Angelina, a good point. My step-thru MTB (good brand of Trek) weighs 18.2kg. I need a MTB for stability when carrying loads from shopping, library, etc, but the weight does not encourage me to try most AC rides. Some years ago the Australian Trek catalogue included a women's specific bike in lighter chro-moly but it was not imported into Australia. Go figure! I have searched in vain since for the bike I want.
I wonder about that myself when admiring some of the cool looking step through ladies bikes. They look fantastic, but I can't imagine they're much fun up a hill or trying to handle at 3km/hr behind traffic. When I got into cycling ~5 years ago I rode up to Mt Lofty on a 20kg bike and quickly decided to get another.
Have you looked at touring bikes? This style of frame looks ok.
And how important is it to have a step through frame? I understand it would be advantageous for commuting in a dress/skirt. Those chain guards look heavy too...
My wife had a Dawes Galaxy in a mixte frame a long time ago. When she used it for real touring, ie rear panniers filled up, it wobbled too much. The mixte frame wasn't rigid enough to cope with the loaded panniers. She ended up selling it and getting a custom made frame. This was in London -- I don't where you find a custom frame builder Adelaide. Frames for short women are a problem (she is 5ft) as you can't just scale the frame as the wheels are the same size.
I can fully understand why you'd change to a lighter bike after cycling up to Mt Lofty on a 20kg one!
I suspect that step through is important for some people and I agree that the chain guards look heavy. I have seen some internal hub cruising bikes but again, very heavy.
Thanks for the link to the touring bikes. I like the frame. A nice compromise between flat bar and step through!
My 20+ year old bike that I ride is quite heavy.
I am considering upgrading.
If people really want something different won’t they eventually get something different?
Once you get to the enthusiast level bikes is there a lot of difference between the needs of men vs women?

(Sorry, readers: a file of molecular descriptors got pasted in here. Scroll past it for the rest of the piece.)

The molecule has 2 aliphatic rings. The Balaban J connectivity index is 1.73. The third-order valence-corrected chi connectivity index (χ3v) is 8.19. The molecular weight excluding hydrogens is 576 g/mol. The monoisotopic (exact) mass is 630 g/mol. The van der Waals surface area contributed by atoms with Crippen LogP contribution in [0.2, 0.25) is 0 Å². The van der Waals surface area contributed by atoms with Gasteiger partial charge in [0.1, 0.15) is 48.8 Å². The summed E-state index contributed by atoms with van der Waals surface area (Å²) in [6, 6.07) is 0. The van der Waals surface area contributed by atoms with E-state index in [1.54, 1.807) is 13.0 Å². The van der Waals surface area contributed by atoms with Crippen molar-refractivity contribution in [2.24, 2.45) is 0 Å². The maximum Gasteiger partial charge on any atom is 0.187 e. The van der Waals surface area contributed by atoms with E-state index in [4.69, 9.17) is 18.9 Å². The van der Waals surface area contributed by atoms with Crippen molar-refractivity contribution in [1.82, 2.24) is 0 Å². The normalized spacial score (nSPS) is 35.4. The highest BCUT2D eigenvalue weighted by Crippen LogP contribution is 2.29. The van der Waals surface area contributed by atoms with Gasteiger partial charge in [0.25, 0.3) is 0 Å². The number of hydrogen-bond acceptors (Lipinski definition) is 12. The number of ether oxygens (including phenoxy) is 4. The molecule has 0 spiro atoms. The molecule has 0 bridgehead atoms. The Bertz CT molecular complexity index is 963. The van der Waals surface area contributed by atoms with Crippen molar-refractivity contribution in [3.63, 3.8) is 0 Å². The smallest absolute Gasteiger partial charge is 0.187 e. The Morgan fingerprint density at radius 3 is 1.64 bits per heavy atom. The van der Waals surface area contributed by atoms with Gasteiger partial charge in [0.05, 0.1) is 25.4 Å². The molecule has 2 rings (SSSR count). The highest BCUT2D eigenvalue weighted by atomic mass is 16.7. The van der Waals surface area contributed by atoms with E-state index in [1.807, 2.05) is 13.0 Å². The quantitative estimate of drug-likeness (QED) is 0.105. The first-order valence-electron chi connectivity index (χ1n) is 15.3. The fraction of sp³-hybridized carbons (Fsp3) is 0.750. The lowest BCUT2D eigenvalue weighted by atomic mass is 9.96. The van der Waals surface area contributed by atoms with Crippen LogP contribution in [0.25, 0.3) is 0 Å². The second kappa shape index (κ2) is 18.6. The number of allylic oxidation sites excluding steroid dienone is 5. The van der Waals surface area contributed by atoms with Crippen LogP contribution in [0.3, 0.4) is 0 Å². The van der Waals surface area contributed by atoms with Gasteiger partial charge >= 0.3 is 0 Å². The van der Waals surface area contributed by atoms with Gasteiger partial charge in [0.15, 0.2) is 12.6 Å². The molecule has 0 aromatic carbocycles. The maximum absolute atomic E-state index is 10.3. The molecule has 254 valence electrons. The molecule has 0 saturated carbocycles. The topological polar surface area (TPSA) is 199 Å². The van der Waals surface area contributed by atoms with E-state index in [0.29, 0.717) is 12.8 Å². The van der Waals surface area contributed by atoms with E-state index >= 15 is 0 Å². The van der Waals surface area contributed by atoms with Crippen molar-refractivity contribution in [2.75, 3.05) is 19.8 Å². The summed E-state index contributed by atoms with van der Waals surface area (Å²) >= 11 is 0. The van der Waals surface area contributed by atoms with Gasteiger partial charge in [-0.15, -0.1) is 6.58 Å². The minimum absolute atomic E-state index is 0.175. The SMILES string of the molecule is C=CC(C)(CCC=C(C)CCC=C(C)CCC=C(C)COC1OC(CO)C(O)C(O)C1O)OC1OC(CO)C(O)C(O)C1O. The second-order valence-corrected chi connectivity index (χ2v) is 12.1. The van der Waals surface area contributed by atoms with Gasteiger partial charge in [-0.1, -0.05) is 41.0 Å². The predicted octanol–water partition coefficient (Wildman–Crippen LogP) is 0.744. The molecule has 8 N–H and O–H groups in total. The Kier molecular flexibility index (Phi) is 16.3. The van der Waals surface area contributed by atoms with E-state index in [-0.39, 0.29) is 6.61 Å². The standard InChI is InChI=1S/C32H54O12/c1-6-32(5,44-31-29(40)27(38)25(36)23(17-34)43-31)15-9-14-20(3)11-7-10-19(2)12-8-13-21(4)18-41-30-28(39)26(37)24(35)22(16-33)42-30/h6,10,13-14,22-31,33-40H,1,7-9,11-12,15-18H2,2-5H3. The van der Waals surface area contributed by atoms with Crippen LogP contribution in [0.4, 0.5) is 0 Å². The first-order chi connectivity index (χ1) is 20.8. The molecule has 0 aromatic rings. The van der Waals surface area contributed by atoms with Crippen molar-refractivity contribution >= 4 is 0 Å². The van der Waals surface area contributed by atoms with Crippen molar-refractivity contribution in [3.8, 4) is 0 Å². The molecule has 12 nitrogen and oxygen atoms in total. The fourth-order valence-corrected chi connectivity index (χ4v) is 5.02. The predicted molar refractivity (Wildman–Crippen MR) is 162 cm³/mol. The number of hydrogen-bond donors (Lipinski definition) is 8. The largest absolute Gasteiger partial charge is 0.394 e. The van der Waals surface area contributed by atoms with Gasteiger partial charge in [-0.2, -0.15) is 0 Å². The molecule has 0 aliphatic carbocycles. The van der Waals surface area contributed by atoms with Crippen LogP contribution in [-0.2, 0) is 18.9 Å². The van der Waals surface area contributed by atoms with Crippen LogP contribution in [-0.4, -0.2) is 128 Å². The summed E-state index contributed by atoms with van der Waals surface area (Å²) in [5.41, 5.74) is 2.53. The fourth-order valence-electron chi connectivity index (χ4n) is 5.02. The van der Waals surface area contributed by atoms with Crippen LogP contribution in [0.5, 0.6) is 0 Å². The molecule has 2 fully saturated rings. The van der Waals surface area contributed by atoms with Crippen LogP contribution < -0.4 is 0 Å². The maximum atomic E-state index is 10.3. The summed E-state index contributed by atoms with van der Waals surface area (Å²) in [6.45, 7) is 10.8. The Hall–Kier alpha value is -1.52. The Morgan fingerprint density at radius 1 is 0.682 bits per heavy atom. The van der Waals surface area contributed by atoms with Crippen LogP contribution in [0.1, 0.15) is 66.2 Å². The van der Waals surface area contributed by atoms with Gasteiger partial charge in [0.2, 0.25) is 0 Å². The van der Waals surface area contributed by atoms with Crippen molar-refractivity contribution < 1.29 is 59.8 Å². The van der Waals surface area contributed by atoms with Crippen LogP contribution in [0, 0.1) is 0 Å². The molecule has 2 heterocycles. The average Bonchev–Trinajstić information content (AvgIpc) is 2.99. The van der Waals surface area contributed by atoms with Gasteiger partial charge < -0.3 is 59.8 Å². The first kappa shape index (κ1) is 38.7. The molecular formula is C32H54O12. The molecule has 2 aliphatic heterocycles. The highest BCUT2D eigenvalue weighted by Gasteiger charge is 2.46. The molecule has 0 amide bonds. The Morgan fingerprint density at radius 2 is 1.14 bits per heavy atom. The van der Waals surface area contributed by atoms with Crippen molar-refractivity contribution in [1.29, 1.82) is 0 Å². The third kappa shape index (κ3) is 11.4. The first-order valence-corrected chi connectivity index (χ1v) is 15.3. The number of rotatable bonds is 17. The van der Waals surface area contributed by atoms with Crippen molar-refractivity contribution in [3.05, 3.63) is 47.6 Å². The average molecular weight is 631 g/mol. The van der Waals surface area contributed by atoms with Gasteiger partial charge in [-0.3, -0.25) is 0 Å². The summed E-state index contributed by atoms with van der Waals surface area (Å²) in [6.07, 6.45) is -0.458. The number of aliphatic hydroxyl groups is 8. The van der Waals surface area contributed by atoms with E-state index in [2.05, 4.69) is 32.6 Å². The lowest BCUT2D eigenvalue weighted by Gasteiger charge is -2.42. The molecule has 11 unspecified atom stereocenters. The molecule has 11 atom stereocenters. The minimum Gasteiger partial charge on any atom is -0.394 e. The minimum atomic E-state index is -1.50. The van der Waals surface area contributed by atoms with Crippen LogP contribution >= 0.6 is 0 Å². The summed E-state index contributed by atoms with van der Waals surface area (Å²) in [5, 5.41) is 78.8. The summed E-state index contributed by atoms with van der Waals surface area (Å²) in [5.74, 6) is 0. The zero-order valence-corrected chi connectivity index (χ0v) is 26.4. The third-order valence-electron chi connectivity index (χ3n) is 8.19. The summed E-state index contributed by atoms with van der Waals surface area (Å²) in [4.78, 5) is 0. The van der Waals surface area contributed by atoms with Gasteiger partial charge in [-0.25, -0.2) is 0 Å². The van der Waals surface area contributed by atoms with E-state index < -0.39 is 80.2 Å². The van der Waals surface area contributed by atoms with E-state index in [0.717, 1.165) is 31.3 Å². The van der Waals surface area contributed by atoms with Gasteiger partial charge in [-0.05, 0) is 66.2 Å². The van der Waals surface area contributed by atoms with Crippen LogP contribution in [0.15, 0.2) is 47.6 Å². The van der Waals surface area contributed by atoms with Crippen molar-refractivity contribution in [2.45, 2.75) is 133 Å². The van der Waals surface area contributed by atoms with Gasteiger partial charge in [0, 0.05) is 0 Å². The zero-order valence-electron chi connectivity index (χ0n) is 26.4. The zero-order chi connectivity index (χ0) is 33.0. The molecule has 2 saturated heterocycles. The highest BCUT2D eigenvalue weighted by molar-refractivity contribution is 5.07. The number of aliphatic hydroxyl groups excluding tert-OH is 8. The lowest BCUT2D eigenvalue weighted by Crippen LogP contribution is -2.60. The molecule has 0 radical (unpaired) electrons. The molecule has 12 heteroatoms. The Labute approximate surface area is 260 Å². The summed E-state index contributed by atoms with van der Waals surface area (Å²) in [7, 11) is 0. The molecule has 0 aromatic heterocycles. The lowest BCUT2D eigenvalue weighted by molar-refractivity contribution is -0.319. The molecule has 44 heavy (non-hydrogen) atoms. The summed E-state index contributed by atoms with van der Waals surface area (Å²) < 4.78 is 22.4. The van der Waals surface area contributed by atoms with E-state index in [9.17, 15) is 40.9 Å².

Are high end bikes a unisex product?
Or am I just a chauvinistic male?
Im sure if your got the "$$" that is, Bianchi high perfomance bikes from BE in halifax st, look like a good option for female's looking to enter the road crit races and or just fly up mt lofty.
I think the body pattern is different in terms of ratio of arm, torso and leg lengths. The pelvis is wider and tilted at a sharper angle so the soft parts are more likely to get pressed into the saddle.
Some discussion here seems quite good.
@Don the main differences that are touted that women specific road bikes have as opposed to mens bikes are, shorter top tubes as our torso's are shorter/ legs longer than men of an equivalent height and a womens specific saddle and narrower handle bars. But . . . this really is depenedent on the girl and I love my mens road bike. I did have the shop put a ladies saddle on it (and that is vital) but with broad shoulders I don't need smaller handle bars and I don't notice the difference in the top tube length at all.
With commuters/ leisure bikes women need a step through so they can wear skirts and baskets carry handbags beautifully, with no sweat marks from a back pack. The real problem I think in the womens market is that it is such a small market compared with the mens, that said the difference I noted when I dropped 4 kgs of weight from my old bike to my new one was comparable to a jet engine, so surely it can't be impossible to produce a 10 or 11 kg leisure bike. I am wondering though if it comes down to $$. People will pay $10,000 for a 7.0 kg road bike but I haven't seen many leisure bikes for over $800.
If you really want to invest in your dream bike there are several bespoke bicycle craftsmen in australia, check out the current treadlie magazine, they can make whatever you want, exactly to fit.